The following editorial is from Hong Kong’s Apple Daily, about the 17th Central Committee meeting held in Beijing on February 24. Although the commentary is a couple of weeks old now, it relates to the ongoing NPC session. Translated by M.J.:
The Second Plenary Session of the 17th Central Committee was held in Beijing yesterday. Although official media claimed that the focus of the conference would be institutional reforms of the State Council, but in fact the most important topic up for discussion was the list of new national leaders, for the sake of next week’s opening of the 11th National People’s Congress, which itself is nothing more than a rubber stamp, to confirm the list already approved by the Second Plenum.
The First Plenary Session: Self-management
Nearly all previous plenary sessions of the CCP have followed a repetitive model: The first session is for reorganization, to confirm the new leaders of he Central Committee. Since the Chairman of the Party, Chairman of the Central Military Commission, Chairman of the National People’s Congress, the Prime Minister, Chairman of the CPPCC National Committee and Vice Chairman are usually positions concurrently held by the Deputy Prime Minister of the Politburo Standing Committee, and the Deputy Prime Minister position is held concurrently by a member of the Politburo Standing Committee, the First Plenary Session will just implicitly recognize these choices.
The Second Plenum, other than formally approving the list of above leaders through the Deputy Prime Minister, will also approve the Politburo’s nominations for Vice Chairman of the NPC, Vice Chairman of the CPPCC, Supreme Judge of the Supreme Court, Supreme Procuratorate, and the Attorney General’s list of candidates for the Cabinet. If the highest level leadership of the CCP is prepared to revise the Constitution, or restructure the State Council, then the relevant proposals will also be approved by the Second Plenary Session, then submitted to the NPC session for approval.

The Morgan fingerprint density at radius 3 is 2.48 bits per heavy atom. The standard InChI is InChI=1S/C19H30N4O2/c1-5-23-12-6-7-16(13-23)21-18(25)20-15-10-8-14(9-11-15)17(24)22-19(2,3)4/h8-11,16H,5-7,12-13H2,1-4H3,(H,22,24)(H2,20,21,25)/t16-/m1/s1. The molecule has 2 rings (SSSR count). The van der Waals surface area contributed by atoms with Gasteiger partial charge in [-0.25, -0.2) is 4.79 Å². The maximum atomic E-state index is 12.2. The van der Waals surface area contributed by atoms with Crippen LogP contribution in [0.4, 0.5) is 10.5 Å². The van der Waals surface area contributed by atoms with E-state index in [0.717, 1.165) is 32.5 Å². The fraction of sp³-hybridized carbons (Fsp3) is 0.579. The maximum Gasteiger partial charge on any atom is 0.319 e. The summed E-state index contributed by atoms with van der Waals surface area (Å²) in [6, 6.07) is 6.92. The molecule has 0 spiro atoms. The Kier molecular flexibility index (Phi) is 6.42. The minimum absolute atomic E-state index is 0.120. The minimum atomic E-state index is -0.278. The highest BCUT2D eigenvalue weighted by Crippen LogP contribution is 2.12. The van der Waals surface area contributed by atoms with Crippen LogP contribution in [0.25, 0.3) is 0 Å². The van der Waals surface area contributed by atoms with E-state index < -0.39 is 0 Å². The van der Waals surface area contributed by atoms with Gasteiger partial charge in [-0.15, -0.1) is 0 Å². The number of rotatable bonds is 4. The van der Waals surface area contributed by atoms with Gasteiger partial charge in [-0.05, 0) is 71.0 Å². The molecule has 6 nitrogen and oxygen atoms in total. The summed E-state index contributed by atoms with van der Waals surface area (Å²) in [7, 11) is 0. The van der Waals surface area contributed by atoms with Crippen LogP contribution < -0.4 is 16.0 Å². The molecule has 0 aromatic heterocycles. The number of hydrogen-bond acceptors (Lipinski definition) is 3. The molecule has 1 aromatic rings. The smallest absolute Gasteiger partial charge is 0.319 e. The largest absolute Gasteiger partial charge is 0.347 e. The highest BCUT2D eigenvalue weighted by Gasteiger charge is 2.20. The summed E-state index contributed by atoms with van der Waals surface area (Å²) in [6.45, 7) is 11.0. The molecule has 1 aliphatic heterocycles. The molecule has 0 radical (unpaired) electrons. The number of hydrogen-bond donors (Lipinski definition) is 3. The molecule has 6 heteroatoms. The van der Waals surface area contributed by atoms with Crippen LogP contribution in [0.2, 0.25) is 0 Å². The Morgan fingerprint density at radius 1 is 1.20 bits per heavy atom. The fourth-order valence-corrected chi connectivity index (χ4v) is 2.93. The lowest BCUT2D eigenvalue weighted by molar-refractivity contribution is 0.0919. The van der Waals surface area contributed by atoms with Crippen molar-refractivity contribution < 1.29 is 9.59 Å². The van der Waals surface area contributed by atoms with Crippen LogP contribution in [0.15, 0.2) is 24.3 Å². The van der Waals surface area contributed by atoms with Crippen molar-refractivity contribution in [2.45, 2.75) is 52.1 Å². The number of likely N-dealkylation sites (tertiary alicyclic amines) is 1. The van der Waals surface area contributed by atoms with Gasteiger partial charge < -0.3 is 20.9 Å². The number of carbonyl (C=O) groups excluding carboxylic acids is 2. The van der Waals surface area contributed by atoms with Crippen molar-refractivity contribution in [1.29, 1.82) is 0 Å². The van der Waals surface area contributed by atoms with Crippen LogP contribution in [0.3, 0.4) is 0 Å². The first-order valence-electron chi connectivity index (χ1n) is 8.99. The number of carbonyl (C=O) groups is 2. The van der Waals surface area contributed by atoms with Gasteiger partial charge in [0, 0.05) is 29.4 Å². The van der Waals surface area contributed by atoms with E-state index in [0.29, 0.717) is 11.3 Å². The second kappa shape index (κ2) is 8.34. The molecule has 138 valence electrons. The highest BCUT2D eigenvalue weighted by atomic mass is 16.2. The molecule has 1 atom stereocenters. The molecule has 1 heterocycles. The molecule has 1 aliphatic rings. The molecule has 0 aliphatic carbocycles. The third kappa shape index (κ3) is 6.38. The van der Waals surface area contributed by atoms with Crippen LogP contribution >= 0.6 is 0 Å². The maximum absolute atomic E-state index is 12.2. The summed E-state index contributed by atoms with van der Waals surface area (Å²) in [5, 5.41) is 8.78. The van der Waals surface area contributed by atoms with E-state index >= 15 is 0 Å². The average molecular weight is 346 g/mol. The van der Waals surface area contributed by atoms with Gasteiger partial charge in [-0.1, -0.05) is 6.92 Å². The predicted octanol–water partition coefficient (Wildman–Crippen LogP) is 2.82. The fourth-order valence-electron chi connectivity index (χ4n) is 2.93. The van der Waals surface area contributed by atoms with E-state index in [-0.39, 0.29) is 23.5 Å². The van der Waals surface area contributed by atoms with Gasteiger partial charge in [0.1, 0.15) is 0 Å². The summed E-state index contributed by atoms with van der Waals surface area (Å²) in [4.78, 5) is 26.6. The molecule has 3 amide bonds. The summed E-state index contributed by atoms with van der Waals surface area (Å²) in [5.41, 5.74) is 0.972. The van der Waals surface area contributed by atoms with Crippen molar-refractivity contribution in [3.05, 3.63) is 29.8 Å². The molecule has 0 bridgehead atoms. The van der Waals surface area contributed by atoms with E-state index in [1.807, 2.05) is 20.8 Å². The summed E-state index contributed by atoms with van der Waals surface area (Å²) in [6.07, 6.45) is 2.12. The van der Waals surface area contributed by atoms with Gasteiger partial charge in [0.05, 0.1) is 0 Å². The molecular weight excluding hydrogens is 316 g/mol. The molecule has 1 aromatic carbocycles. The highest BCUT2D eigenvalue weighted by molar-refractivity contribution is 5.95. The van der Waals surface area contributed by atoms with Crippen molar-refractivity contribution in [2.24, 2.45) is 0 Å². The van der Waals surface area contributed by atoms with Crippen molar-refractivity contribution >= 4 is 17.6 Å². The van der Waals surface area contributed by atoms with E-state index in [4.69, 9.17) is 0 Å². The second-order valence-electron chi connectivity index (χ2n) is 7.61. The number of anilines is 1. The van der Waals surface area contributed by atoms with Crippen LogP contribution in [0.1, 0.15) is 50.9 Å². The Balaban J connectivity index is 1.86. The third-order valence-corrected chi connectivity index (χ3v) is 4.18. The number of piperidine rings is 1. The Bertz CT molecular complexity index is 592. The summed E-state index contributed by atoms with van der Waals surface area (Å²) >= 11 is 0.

Going through the motions
Therefore, the NPC and the “two sessions” of the CPPCC have long been drained of meaning by the First and Second Plenary Sessions. Three thousand NPC deputies and 2,237 CPPCC National Committee members meet in Beijing for two weeks simply to go through the motions, make some small talk (occasionally, once in ten thousand years perhaps, speak on behalf of the people’s welfare), and finally only repeat the decision made by the 204 members and the 167 alternate members of the CCP Central Committee three days earlier, adopting in complete concurrence the list of names from the Second Plenary Session. Yet, according to estimates, the annual national “two sessions,” with expenditures for meals, room and board, transportation and security for all the deputies and members, cost more than 500 million yuan in public funds. Is it really worth this much money?
Inside China, a jingle figuratively describes the current political system: “The Central Committee says what counts, the Government calculates before it has its say, the NPC says forget it, the CPPCC counts itself as having been said.” The Chinese Communists’ one-party system is the final say and therefore “says what counts;” the greatest power of the government is its distribution of budget, and of course, it must “calculate before it has its say;” facing the decision of the Central Committee and the Government, National People’s Congress can only say helplessly, “forget it;” and the CPPCC is but political decoration, withholding or voicing its opinion makes no difference, and therefore it “counts itself as having been said.”